Teaching stem cells to forget the past – Ryan Lister, Perth
Stem cell encyclopedia leads to new discoveries – Christine Wells, Brisbane
Winners of the National Stem Cell Foundation’s Metcalf Prizes announced today
Wednesday 13 May 2015
Scientists available for photos and interviews in their labs.
Professor Ryan Lister of the University of Western Australia and Associate Professor Christine Wells of the University of Queensland have both received $50,000 Metcalf Prizes from the National Stem Cell Foundation of Australia in recognition of their leadership in stem cell research.
Ryan Lister has discovered how adult stem cells retain a memory of what they once were. He believes he can make them forget their past lives, as for example skin cells, so their history doesn’t limit their new potential to become brain, heart, liver, blood and other cells.
In 2009, Ryan constructed the first complete maps of the complex human epigenome—millions of small chemical signposts added to our DNA that can turn genes ‘on’ and ‘off’. TIME magazine named this the second most important discovery that year. Over the life of a cell this packaging accumulates chemical changes or ‘memories’ of the cell’s role.
Ryan then turned his attention to studying adult stem cells or ‘induced pluripotent stem (iPS) cells’ made from, for example, adult skin cells. While iPS cells appear to have reverted back to embryonic childhood, Ryan found they carry some adult baggage with them, retaining chemical memories. These memories may result in unpredictable and undesirable cell growth, limiting medical potential of iPS cells.
“We want to create a tool that will allow us to understand, edit and correct any ‘memories’ that might result in cell behaviour that we want to avoid. Ultimately, this could lead to new stem cells derived from adult cells that can be safely used to treat patients, for example, new cardiac cells to heal damaged heart tissues.”
Ryan is a Professor and Sylvia and Charles Viertel Senior Medical Research Fellow / ARC Future Fellow at the University of Western Australia, where he leads research groups at the Harry Perkins Institute of Medical Research and the ARC Centre of Excellence in Plant Energy Biology.
An online encyclopedia created by Christine Wells has led to the discovery of a new kind of stem cell. And that’s just the beginning. Christine’s small Brisbane team has created a resource that the global stem cell research community is using to rapidly share knowledge and fast track stem cell discoveries.
“The stem cell field is growing so fast, it can be hard for researchers to keep abreast of the know-how and data that’s accumulating outside their particular special interest,” says Christine. “I’m working to address that need.”
Christine leads the Stemformatics initiative—an online encyclopedia of detailed scientific information on how our thousands of different genes shape us—putting vital data at the fingertips of stem cell researchers and their cross-disciplinary collaborators.
Christine and her encyclopedia helped a global team of 50 scientists from four countries, led by Canadian Andras Nagy, to access, share and integrate an enormous amount of data. This enabled the discovery of a whole new class of ‘pluripotent’ stem cell—cells that can give rise to any type of cell—and only the second type that can be grown in the lab from adult tissues.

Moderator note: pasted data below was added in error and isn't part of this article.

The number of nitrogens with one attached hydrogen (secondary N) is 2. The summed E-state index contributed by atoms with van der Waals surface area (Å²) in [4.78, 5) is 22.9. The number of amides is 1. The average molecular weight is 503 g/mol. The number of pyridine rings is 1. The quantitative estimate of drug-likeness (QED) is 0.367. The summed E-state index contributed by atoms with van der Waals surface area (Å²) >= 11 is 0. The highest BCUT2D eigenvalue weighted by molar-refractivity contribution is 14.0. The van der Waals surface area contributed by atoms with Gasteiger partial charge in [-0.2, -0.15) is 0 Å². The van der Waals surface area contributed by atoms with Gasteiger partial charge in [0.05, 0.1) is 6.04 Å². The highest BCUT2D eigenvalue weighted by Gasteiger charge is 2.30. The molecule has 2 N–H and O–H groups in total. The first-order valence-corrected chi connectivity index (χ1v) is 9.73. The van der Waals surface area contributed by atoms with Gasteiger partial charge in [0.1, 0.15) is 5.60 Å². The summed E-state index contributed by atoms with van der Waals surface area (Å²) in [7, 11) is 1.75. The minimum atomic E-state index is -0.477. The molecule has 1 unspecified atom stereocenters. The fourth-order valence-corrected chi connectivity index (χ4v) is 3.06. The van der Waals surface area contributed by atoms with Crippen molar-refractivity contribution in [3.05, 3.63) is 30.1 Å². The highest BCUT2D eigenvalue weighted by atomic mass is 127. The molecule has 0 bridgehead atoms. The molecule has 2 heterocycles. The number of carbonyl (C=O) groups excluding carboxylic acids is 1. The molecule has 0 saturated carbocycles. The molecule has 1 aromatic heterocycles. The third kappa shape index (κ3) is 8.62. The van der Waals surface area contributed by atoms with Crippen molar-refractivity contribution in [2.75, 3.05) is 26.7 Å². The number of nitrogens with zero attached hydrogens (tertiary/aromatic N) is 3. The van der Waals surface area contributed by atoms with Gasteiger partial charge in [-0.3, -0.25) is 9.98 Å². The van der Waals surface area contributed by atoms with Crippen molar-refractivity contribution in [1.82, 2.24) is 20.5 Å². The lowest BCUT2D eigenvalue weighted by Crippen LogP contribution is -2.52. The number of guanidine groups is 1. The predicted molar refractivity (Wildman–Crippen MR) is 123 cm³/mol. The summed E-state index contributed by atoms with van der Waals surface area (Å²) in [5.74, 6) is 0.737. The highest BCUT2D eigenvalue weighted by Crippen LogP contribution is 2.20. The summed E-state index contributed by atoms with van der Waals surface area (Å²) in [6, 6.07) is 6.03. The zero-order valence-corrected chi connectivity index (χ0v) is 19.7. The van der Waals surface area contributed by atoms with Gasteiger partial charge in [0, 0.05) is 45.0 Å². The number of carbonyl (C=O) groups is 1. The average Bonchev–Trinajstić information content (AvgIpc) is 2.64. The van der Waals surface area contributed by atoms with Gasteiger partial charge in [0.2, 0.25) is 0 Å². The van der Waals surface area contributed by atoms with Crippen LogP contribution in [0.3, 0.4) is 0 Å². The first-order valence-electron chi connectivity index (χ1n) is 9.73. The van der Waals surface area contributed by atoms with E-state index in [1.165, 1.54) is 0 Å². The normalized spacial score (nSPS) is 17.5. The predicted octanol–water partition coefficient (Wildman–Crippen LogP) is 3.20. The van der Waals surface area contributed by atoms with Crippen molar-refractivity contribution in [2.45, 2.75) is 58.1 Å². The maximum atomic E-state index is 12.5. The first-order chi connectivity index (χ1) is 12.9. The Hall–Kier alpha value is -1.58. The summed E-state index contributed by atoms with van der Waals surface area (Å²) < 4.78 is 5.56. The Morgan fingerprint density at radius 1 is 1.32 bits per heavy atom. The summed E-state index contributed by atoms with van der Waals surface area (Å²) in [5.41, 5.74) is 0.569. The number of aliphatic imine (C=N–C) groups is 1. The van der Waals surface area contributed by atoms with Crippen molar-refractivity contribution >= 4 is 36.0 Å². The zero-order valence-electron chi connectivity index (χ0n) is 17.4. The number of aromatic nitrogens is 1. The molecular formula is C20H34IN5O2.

Christine is a Group Leader at the Australian Institute for Bioengineering and Nanotechnology at the University of Queensland, Reader in Innate Genomics at the University of Glasgow and Director of the Stemformatics program for Stem Cells Australia.
“We’re excited by the knowledge that supporting Christine Wells’ work will also support the research of the wider stem cell community and that Ryan Lister’s research will help towards a goal of providing safe and reliable stem cell therapies,” says Dr Graeme Blackman, OAM, the Chairman of the Foundation.
“Once again, we’ve been stunned by the quality of the applications. Christine and Ryan stood out from a remarkable field of young research leaders.”
The awards are named for the late Professor Donald Metcalf, AC, who died in December 2014. Over his 50-year career, Don helped transform cancer treatment and transplantation medicine, and paved the way for potential stem cell therapy in the treatment of many other conditions.
Event Thursday 14 May in Brisbane: Christine Wells will be part of a panel of internationally recognised stem cell research leaders at a special public forum ‘Translating stem cell research into real health and economic benefits’, moderated by ABC Radio National’s Norman Swan.
Niall Byrne, Science in Public, 0417 131 977, email@example.com
Tanya Ha, Science in Public, 0404 083 863, firstname.lastname@example.org
Julia Mason, National Stem Cell Foundation of Australia, 0414 659 901, email@example.com
Ryan Lister, University of Western Australia, 0448 375 394, firstname.lastname@example.org
Margaret Puls (media contact for Christine Wells), University of Queensland, 0419 578 356, email@example.com
About the National Stem Cell Foundation of Australia
The NSCFA is an ATO-registered, tax-deductible health-promotion charity dedicated to promoting the study and responsible use of stem cells to reduce the burden of disease.
The Foundation’s activities include:
- supporting research that pursues cures for as-yet-untreatable diseases
- building a community of people with a shared interest in stem cell science
- providing the Australian public with objective, reliable information on both the potential and risks of stem cell medicine.
The Foundation is led by an expert volunteer Board, with a diversity of scientific, medical and governance experience. The Chairman is Dr Graeme Blackman, OAM, FTSE.
The Board consults with leading stem cell scientists before committing funds to research and education initiatives.
Contact: Julia Mason, 0414 659 901, firstname.lastname@example.org
More at www.stemcellfoundation.net.au